From Reformation to Improvement: Public Welfare in Early Modern England. The Ford Lectures Delivered in the University of Oxford, 1994-1995.
Oxford: Clarendon Press, 1999. viii + 179 pp. $45. IBSN: 0-19-820661-5.
The stated subject of this important, scholarly, and subtle book is "public action for the public good in England between the early sixteenth and the early eighteenth centuries" (1). During this period, the idea of the "public" itself evolved in step with changing conceptions of the state and the eventual recognition of "civil society" as distinct analytical category. Slack describes how, and goes a long way toward explaining why, aspirations for a root-and-branch reformation of the body politic and of the moral lives and material well-being of its members, so important to social policy in early and mid-sixteenth century, gave way over time to more specific programs for the improvement of social conditions and the regulation of unwanted social behavior.
The book makes the most of the opportunities that its array of subjects provides. It offers a rich study of the history of "civic consciousness," a deeply informed account of the governmental institutions and "agents who translated concepts into activity," and an illuminating treatment of "the practical consequences" for the provision of "manifold public services for the welfare ... of citizens" of this interaction between mentality and politics (1-2). In one way, therefore, it contributes to the growing body of scholarship on the history of state-building in early modern Britain and Europe, demonstrating in the process that changes in the functions of the state cannot be separated from developments in the history of political ideas and moral theory. In another way, it addresses the progress of social and ethical thought in the era, revealing that the shifts in notions of individual agency, personal duty, social identity, and political community revealed by recent studies depend in significant measure on tra nsformations in the nature and workings of these public and private institutions that defined the arena for social interaction.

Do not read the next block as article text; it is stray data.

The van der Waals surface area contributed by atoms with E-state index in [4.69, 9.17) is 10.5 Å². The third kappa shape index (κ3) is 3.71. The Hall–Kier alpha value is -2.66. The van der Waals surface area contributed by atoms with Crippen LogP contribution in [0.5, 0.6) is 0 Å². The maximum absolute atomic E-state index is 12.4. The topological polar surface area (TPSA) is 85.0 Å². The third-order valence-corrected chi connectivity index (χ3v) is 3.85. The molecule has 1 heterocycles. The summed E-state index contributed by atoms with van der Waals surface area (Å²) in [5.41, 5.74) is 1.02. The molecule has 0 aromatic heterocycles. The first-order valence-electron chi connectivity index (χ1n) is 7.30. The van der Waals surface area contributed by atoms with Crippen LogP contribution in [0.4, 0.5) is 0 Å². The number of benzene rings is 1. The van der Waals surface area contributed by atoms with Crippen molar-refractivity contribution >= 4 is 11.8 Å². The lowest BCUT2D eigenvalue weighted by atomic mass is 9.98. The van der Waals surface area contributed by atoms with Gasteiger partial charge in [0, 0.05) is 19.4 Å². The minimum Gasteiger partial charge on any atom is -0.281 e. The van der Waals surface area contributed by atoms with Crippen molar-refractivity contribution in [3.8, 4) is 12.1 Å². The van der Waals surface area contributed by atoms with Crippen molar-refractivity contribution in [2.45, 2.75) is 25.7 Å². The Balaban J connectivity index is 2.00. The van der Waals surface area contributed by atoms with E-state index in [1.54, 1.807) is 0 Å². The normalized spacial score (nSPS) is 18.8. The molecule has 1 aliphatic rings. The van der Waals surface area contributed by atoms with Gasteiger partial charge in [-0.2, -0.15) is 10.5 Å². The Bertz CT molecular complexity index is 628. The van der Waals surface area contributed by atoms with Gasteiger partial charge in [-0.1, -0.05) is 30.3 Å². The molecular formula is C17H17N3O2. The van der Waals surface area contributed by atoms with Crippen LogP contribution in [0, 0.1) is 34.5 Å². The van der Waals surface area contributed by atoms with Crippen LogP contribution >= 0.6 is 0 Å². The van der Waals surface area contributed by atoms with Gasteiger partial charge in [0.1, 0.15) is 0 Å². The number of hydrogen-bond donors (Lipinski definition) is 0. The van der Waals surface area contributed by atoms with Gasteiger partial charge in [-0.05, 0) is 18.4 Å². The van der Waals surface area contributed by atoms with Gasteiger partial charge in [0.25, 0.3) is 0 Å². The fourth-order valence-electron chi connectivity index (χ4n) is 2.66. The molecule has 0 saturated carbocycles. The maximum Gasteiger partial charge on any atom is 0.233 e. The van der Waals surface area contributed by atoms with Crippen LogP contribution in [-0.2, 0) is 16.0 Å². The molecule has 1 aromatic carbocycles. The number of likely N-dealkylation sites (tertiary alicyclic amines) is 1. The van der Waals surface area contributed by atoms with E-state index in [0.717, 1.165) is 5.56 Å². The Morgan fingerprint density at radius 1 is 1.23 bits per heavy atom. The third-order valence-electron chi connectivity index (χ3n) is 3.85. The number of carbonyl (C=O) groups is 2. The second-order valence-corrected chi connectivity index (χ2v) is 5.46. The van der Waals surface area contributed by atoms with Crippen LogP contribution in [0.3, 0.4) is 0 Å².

The "public good" and "public welfare" would seem the most secular of concepts. So, too, do "common weal" and "civil society," the former term characterizing the prevailing idea of social order at the beginning and the latter at the end point in Slack's narrative of intellectual and intellectual change. But running through the story as he tells it is a keen awareness of the transcendent importance of religion and religious thought to what happened. For most of the period, the "public" was understood to combine the spiritual with the temporal and require the use of the divine gift of reason to assure its welfare.